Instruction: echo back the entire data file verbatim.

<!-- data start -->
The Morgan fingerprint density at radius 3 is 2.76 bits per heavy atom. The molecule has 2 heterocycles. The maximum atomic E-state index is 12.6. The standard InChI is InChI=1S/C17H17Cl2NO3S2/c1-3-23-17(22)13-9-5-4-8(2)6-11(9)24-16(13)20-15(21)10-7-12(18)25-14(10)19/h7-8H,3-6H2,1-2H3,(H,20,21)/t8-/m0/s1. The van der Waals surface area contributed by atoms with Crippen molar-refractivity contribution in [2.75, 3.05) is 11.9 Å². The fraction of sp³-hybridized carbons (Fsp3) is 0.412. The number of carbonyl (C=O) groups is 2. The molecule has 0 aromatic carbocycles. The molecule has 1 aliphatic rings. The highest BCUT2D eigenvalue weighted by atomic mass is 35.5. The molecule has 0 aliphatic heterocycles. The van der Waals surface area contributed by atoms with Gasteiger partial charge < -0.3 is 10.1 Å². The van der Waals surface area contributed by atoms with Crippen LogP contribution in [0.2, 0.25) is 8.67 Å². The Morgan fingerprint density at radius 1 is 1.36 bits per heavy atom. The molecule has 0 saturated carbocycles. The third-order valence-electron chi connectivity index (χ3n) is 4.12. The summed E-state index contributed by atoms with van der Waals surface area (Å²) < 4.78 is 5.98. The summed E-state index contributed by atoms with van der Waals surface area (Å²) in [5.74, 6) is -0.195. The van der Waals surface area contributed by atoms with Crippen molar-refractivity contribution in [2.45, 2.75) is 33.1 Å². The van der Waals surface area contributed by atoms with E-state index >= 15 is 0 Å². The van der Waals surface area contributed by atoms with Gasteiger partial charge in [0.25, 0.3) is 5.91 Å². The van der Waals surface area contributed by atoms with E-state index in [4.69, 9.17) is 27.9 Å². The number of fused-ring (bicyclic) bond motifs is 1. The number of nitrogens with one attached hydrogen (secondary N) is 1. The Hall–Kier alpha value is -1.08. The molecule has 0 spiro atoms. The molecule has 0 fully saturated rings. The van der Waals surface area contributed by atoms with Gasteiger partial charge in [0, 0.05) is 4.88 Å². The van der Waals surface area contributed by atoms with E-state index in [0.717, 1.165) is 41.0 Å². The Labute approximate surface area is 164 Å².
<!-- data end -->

The Morgan fingerprint density at radius 3 is 2.76 bits per heavy atom. The molecule has 2 heterocycles. The maximum atomic E-state index is 12.6. The standard InChI is InChI=1S/C17H17Cl2NO3S2/c1-3-23-17(22)13-9-5-4-8(2)6-11(9)24-16(13)20-15(21)10-7-12(18)25-14(10)19/h7-8H,3-6H2,1-2H3,(H,20,21)/t8-/m0/s1. The van der Waals surface area contributed by atoms with Crippen molar-refractivity contribution in [2.75, 3.05) is 11.9 Å². The fraction of sp³-hybridized carbons (Fsp3) is 0.412. The number of carbonyl (C=O) groups is 2. The molecule has 0 aromatic carbocycles. The molecule has 1 aliphatic rings. The highest BCUT2D eigenvalue weighted by atomic mass is 35.5. The molecule has 0 aliphatic heterocycles. The van der Waals surface area contributed by atoms with Gasteiger partial charge < -0.3 is 10.1 Å². The van der Waals surface area contributed by atoms with Crippen LogP contribution in [0.2, 0.25) is 8.67 Å². The Morgan fingerprint density at radius 1 is 1.36 bits per heavy atom. The molecule has 0 saturated carbocycles. The third-order valence-electron chi connectivity index (χ3n) is 4.12. The summed E-state index contributed by atoms with van der Waals surface area (Å²) < 4.78 is 5.98. The summed E-state index contributed by atoms with van der Waals surface area (Å²) in [5.74, 6) is -0.195. The van der Waals surface area contributed by atoms with Crippen molar-refractivity contribution in [2.45, 2.75) is 33.1 Å². The van der Waals surface area contributed by atoms with E-state index >= 15 is 0 Å². The van der Waals surface area contributed by atoms with Gasteiger partial charge in [0.25, 0.3) is 5.91 Å². The van der Waals surface area contributed by atoms with E-state index in [4.69, 9.17) is 27.9 Å². The number of fused-ring (bicyclic) bond motifs is 1. The number of nitrogens with one attached hydrogen (secondary N) is 1. The Hall–Kier alpha value is -1.08. The molecule has 0 spiro atoms. The molecule has 0 fully saturated rings. The van der Waals surface area contributed by atoms with Gasteiger partial charge in [0, 0.05) is 4.88 Å². The van der Waals surface area contributed by atoms with E-state index in [0.717, 1.165) is 41.0 Å². The Labute approximate surface area is 164 Å².